Empowering India’s future: Insights from Interim Budget 2024-25 on ‘Housing for All’ and Viksit Bharat Vision

In the Interim Budget 2024-25, the Union government has reiterated its commitment to achieving “housing for all” as a crucial part of the Viksit Bharat vision by 2047. Recognizing housing as a fundamental and infrastructural need akin to water, sanitation, and connectivity, the finance minister emphasized the importance of empowering people by enhancing their capabilities.

As part of this commitment, the government has extended the Pradhan Mantri Awas Yojana (PMAY) Rural scheme, aiming to construct 20 million houses in the next five years to accommodate the natural growth of the rural population. Additionally, a new scheme targeting the middle class in urban areas will be introduced, focusing on individuals living in rented houses, slums, chawls, and unauthorized colonies, supporting them in buying or building their own houses.


To address urban planning challenges and shift people away from slums and unauthorized colonies, a transit-oriented development approach is recommended. This approach encourages integrating land use with public transportation, recognizing housing units within mixed-use buildings to prevent urban sprawl and environmental degradation.

It is crucial to avoid unintended consequences of promoting only self-owned houses and to continue supporting migrants and young workers in finding rented accommodations in cities. The focus should be on preventing urban sprawl, informality, vacancy, and environmental degradation.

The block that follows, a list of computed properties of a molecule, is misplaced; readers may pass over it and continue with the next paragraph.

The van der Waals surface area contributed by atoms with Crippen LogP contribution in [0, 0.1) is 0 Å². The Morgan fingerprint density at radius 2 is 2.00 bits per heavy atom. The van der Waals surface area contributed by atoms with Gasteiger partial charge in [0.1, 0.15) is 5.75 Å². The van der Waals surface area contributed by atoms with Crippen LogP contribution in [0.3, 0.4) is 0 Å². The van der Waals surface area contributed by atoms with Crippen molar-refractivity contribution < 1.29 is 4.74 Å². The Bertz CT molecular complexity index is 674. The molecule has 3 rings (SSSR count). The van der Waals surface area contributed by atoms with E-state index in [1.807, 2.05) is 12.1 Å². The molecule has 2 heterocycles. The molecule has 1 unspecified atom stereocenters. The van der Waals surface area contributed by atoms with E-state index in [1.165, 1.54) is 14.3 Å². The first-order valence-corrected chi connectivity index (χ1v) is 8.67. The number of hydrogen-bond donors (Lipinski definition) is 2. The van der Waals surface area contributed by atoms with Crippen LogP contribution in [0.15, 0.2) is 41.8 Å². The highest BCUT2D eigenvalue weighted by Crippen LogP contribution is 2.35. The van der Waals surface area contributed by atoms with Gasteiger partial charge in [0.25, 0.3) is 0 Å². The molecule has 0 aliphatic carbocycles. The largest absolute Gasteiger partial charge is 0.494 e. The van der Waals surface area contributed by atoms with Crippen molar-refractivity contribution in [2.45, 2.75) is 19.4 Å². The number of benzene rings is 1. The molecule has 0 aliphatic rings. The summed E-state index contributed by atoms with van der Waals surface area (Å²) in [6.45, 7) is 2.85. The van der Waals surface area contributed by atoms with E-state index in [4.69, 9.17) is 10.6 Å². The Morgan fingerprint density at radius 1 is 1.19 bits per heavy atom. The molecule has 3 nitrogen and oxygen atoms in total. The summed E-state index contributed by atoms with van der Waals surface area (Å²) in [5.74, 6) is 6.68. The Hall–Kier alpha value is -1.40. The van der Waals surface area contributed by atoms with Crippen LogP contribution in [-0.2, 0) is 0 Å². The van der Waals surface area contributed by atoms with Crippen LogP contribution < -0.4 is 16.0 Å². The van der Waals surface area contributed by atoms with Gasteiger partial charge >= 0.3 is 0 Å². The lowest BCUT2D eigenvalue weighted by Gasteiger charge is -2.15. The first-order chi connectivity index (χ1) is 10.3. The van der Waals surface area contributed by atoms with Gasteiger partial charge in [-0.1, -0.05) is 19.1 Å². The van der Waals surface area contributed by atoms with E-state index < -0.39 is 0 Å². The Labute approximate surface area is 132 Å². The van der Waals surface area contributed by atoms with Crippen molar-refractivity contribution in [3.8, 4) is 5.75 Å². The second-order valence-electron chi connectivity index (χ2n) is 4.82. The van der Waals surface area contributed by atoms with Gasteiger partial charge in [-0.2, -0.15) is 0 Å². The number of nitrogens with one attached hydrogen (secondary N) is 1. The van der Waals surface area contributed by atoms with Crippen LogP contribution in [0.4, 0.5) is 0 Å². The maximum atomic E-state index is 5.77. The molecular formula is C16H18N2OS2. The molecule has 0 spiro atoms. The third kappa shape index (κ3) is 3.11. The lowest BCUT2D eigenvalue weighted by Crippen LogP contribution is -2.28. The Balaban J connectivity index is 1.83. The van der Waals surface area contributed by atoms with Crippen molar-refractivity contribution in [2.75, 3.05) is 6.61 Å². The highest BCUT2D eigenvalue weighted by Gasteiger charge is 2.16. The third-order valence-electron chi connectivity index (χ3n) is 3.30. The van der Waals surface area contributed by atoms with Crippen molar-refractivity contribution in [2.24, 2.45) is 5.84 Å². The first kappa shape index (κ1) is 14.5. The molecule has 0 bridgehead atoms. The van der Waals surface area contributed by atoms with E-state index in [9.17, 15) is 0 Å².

Recognizing the importance of cities in the economic growth story and the role of the middle class in fueling urbanization, the housing issue should be tackled at the city level. Learnings from the PMAY-Urban scheme can be applied to the PMAY-Rural, ensuring the inclusion of beneficiary-led construction models and supporting the development of housing estates near agri-processing clusters.

A future-ready housing policy requires integration and convergence, drawing lessons from successful programs like the Aspirational Districts initiative. The implementation of schemes such as rooftop solar, Vishwakarma Yojana, Skill India mission, and MSME scheme can be linked to the creation of housing units, fostering innovation and creativity in construction.

Efforts should be made to overcome challenges in the housing construction industry by promoting technological and financial innovations. The role of urban and rural local bodies, including municipalities and panchayats, should be strengthened to treat housing as a core function, ensuring that every local resident resides in proper housing.

The incoming government should consider drafting a new housing policy, replacing the outdated National Housing & Habitat Policy of 1998. The Union government can play a pivotal role in providing funds and handholding support to states for implementing housing reforms, aligning with the finance minister’s focus on outcomes over outlays for the Viksit Bharat vision.